Course Learning Outcome
Upon completion of courses students should be able to:
Selection of appropriate woody perennials (i.e. trees and shrubs) for integration in the agroforestry resources management system based on the various criteria that include their capacity to effectively meet the socio-economic, socio-environmental and service needs of the associated communities, possession of the desirable biological characteristics and attributes to permit safe and complementary interactions with associating components while ameliorating the edaphic and climatic environments. Selection includes, when required, screening trials for most suitable species and provenances. Monitoring of the performance and impacts of the individual woody perennials; interacting system especially in relation to the biological, ecological, economic, socio-economic and environmental parameters of agroforestry management systems.
1. R. Reid and P. Stephen (2001) The Farmer’s Forest–Multipurpose Forestry for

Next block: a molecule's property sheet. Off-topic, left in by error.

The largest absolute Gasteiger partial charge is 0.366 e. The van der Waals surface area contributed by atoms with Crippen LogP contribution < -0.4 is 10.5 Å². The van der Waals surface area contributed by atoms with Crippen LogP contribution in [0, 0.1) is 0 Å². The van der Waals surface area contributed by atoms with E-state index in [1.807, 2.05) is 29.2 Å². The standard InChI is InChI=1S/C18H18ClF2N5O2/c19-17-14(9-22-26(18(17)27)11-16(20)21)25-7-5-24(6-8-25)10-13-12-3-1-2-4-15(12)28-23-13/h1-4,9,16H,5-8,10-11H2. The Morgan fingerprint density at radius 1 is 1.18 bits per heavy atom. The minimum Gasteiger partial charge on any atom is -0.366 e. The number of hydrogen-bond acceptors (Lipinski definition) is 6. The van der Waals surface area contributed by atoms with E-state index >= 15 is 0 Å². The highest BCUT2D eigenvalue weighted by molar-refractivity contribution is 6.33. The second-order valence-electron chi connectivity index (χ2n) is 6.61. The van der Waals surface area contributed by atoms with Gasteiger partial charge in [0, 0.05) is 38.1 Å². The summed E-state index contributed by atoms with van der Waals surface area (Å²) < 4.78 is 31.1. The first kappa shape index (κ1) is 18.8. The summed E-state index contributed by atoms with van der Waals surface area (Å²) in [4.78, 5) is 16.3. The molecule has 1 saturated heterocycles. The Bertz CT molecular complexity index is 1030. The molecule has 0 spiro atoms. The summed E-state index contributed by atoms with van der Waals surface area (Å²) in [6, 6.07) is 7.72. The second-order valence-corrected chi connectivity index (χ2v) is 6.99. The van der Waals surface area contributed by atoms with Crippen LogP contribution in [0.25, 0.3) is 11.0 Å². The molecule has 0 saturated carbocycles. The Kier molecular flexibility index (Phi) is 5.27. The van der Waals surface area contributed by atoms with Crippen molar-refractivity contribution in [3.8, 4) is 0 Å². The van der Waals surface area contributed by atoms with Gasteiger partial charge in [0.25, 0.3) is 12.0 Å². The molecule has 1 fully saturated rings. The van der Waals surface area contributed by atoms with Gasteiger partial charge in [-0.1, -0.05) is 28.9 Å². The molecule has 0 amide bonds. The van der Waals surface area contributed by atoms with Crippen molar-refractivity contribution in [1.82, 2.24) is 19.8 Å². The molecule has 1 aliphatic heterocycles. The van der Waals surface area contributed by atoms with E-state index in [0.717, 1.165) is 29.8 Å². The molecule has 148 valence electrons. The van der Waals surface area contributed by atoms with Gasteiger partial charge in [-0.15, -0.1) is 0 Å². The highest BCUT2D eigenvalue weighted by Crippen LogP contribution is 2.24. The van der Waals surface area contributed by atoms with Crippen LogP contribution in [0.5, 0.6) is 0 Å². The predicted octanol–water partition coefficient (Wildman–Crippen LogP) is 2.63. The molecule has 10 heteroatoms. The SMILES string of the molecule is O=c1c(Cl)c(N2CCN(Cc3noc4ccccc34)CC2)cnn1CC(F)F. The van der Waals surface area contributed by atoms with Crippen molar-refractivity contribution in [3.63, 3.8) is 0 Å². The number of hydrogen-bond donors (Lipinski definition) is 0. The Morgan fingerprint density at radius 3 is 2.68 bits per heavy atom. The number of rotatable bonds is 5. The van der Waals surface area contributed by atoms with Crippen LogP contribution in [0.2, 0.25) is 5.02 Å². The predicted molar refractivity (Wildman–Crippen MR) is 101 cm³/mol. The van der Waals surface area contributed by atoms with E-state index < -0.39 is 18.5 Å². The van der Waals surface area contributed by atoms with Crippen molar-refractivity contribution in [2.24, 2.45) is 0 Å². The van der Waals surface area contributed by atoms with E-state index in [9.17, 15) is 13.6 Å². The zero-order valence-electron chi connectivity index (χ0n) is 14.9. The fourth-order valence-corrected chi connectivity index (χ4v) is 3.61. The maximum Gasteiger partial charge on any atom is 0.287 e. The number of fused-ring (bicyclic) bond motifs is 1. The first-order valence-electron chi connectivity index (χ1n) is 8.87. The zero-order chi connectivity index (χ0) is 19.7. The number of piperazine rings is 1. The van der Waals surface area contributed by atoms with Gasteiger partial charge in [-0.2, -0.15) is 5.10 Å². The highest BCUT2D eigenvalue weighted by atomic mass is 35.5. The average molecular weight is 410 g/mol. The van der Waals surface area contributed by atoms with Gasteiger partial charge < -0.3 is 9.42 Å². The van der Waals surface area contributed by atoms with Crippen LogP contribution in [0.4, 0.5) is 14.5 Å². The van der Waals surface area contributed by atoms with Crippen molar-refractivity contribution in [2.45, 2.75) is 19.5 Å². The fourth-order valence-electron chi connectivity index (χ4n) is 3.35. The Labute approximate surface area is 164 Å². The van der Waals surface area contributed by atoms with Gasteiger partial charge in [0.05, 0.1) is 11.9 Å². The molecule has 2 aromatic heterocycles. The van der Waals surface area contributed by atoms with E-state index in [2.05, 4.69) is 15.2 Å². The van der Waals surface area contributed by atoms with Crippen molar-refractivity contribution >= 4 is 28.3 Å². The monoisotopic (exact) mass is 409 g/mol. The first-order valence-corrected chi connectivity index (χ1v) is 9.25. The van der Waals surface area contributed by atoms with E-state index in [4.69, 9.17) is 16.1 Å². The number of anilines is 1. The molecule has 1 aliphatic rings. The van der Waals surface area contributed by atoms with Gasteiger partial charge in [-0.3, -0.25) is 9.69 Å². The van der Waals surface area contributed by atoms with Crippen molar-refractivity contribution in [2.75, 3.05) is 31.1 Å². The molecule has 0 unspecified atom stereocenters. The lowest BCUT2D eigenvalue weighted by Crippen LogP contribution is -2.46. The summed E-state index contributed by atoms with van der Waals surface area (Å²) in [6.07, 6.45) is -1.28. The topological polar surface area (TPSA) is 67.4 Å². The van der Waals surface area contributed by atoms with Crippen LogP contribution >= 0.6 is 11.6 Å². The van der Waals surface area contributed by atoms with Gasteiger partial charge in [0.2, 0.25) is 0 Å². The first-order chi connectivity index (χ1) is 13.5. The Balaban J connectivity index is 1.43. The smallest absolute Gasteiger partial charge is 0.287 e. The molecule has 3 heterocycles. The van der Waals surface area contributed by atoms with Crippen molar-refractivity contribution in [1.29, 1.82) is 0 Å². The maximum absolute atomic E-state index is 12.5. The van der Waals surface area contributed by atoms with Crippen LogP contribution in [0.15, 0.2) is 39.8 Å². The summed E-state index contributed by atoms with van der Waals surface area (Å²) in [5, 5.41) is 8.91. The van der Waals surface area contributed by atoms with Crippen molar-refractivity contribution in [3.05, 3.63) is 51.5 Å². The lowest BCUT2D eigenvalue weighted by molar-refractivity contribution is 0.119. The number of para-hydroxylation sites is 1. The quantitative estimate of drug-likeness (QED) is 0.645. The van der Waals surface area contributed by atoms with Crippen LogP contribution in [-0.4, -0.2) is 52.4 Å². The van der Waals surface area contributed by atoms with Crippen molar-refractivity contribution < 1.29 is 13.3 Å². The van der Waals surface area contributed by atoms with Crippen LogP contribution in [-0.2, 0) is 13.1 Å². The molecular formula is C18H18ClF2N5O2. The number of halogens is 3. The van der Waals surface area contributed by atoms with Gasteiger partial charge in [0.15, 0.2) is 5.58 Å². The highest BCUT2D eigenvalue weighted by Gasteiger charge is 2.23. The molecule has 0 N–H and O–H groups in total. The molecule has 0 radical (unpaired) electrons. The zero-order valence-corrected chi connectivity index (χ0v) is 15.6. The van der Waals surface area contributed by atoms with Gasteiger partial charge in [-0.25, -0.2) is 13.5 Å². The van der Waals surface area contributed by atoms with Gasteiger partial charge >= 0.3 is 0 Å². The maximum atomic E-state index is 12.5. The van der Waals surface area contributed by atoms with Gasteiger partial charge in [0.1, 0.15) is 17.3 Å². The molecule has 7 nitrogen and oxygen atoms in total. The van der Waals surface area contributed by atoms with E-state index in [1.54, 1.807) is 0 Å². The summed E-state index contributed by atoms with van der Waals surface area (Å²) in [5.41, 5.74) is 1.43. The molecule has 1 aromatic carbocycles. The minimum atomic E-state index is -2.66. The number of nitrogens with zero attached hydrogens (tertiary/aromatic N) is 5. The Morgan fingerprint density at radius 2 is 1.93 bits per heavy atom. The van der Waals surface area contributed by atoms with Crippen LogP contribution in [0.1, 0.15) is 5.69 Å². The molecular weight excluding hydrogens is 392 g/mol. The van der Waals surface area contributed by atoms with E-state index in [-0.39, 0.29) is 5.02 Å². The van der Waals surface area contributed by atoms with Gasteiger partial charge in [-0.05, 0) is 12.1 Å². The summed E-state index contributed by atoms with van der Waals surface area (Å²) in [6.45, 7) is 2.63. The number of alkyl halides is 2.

Australian Farmers. RIRCD Publication No. R01/33. ISBN: 0-642-58352-8. Australian
Master TreeGrower Program, Department of Forestry, The Institute of Land & Food
Resources, The University of Melbourne, Victoria 3010, Australia.
2. R. Hart (1991). Forest Gardening. Green Books, Devon, UK ISBN: 1-870098-44-7.
Describes the design of predominately temperate multistory garden plantings which
incorporate fruit and nut trees.
1. P. Huxley and H. van Houten (1997). Glossary for Agroforestry CTA and ICRAF,
Nairobi, Kenya ISBN: 92-9059-124-2.
2. C.R. Elevitch and K.M. Wilkinson (2000).Agroforestry Guides for Pacific Islands:
Multipurpose Trees for Agroforestry in the Pacific Islands. Permanent Agriculture
Resources, Holualoa, Hawaii Series, p22-50